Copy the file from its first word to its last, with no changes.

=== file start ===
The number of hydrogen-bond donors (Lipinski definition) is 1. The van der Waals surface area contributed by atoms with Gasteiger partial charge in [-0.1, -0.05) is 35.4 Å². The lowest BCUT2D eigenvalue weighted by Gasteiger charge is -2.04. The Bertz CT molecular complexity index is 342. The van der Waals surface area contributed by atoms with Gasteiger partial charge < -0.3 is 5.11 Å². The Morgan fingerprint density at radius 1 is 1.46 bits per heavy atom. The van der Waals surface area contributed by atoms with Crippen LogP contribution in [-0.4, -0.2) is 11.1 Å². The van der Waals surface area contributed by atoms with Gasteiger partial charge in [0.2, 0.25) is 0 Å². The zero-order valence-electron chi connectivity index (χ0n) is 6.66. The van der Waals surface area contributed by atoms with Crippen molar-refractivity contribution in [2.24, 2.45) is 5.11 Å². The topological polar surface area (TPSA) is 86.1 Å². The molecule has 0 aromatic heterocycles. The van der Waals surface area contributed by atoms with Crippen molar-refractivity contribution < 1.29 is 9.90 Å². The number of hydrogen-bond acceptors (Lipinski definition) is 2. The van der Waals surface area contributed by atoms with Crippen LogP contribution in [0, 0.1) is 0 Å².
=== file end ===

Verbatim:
The number of hydrogen-bond donors (Lipinski definition) is 1. The van der Waals surface area contributed by atoms with Gasteiger partial charge in [-0.1, -0.05) is 35.4 Å². The lowest BCUT2D eigenvalue weighted by Gasteiger charge is -2.04. The Bertz CT molecular complexity index is 342. The van der Waals surface area contributed by atoms with Gasteiger partial charge < -0.3 is 5.11 Å². The Morgan fingerprint density at radius 1 is 1.46 bits per heavy atom. The van der Waals surface area contributed by atoms with Crippen LogP contribution in [-0.4, -0.2) is 11.1 Å². The van der Waals surface area contributed by atoms with Gasteiger partial charge in [0.2, 0.25) is 0 Å². The zero-order valence-electron chi connectivity index (χ0n) is 6.66. The van der Waals surface area contributed by atoms with Crippen molar-refractivity contribution in [2.24, 2.45) is 5.11 Å². The topological polar surface area (TPSA) is 86.1 Å². The molecule has 0 aromatic heterocycles. The van der Waals surface area contributed by atoms with Crippen molar-refractivity contribution < 1.29 is 9.90 Å². The number of hydrogen-bond acceptors (Lipinski definition) is 2. The van der Waals surface area contributed by atoms with Crippen LogP contribution in [0, 0.1) is 0 Å².